Sodium hydroxide

  • Thread starter mrwhitee
  • Start date
5
0
If you had a solution of the following

zinc
benzalkonium chloride
glycerin
hydroxyethylcellulose
purified water
sodium chloride
sodium hydroxide

what would be the purpose of the sodium hydroxide and would the solution be fine without it?

What would you use for a safer substitute?
 
6
0
Sounds like some kind of moisturise aside from it wouldn't be zinc it would be zinc oxide. The sodium hydroxide is there to adjust the pH and I don't see why you'd need a safer substitute, the issue isn't the substance itself it's the concentration which is going to be pretty low.

Without the sodium hydroxide half the ingredients would probably crash out of solution or separate over time.
 
5
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Its a zinc nasal gel to fight colds. You cant buy it anymore but I found directions on you tube to make it.


but he says to leave out the sodium hydroxide because he thinks its dangerous. I guess maybe he doesn't know how much to put in to it.

I made the solution in his video and it came out fine but I would rather put the sodium hydroxide back in if we can figure out a safe amount.

Any clue to the amount needed for the 2 ounce solution posted above ?

here is the actual recipe from the video

1 ounce glycerin water soluble
1 ounce of walgreens curechrome or cvs mercuroclear (0.12% benzalkonium chloride)
1/8 teaspoon zinc gluconate
1/4 teaspoon table salt
1/4 teaspoon unflavored pure gelatin

mix all together and microwave for 30 secs
refrigerate for couple of hours for gel to set.
 
Last edited by a moderator:
17
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The stability and viscosity of gelatin depend on pH. It would be hard to estimate how much sodium hydroxide you will need without doing a whole bunch of stability and viscosity experiments as a function of pH to find out which combination will give you adequate gel viscosity with acceptable shelf-life for the product. That's one of the trade secrets of the original manufacturer. Granted, the amount has to be a safe amount, but that's only one consideration.
 
5
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I wouldn't care too much about shelf life as I would only make it at the time I needed it and then throw it out a couple of days later after I was convinced that I didn't need it anymore. I mean it took all of 5 minutes to make it besides the sitting in the fridge part.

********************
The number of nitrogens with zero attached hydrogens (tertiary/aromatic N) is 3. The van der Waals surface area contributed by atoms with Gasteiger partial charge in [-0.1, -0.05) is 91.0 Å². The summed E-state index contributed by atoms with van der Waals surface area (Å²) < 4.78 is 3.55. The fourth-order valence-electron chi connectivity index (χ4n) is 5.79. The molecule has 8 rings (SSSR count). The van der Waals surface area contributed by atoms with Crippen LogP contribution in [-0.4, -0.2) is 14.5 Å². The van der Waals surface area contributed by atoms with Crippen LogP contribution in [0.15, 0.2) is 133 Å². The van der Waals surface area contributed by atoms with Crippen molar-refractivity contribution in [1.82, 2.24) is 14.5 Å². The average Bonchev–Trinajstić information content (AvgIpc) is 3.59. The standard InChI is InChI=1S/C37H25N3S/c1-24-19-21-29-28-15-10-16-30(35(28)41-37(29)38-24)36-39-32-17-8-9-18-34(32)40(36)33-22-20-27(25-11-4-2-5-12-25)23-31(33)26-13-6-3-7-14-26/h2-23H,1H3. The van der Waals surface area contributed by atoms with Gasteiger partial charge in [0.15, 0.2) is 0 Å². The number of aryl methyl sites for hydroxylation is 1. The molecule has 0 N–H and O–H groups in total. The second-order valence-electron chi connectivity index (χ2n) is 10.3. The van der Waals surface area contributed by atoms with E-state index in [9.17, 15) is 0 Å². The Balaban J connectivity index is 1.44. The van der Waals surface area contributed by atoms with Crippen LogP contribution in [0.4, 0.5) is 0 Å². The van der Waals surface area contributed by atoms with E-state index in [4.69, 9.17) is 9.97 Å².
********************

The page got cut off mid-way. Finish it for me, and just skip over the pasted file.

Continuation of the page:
So I wonder maybe its fine not to have it if you only make it when needed.
 

chemisttree

Science Advisor
Homework Helper
Gold Member
3,031
33
You probably need the pH adjustment to make the gel thick enough to stay in your nose. You will need to determine the amount to add and it isn't dangerous unless you add too much. I'd use pH paper that would let me measure in the range of 7-8. Don't go higher than pH 8 IMO.
 
6
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Surely the advice here should be if you're not absolutely certain you should not be sticking it up your nose?
 
5
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lol.... don't worry, Ill test it on my skin some where before I stick it up my nose. Even then Ill still be extremely careful with a tiny amount before I stick it up my nose which is more sensitive than my skin.

The PH test strips might be the way to go. I'm in no hurry so I think I will order the stuff and experiment with it. I guess its similar to the pool that we test with the liquid drops to keep the PH under 8 so the swimmers eyes don't burn.

I just need to order the sodium hydroxide and the PH strips.

Where do you guys prefer to order from online? Like a place with reasonable prices and a good stock.
 

Borek

Mentor
28,025
2,528
Beware - you need a correct purity chemicals. No idea what purity will be OK, nor where to buy them, bust just because someone sells these chemicals doesn't mean they can be used the way you want to use them. There are different classes of purity for different applications, details will depend on where you live.

I am not convinced you will be safe trying.
 

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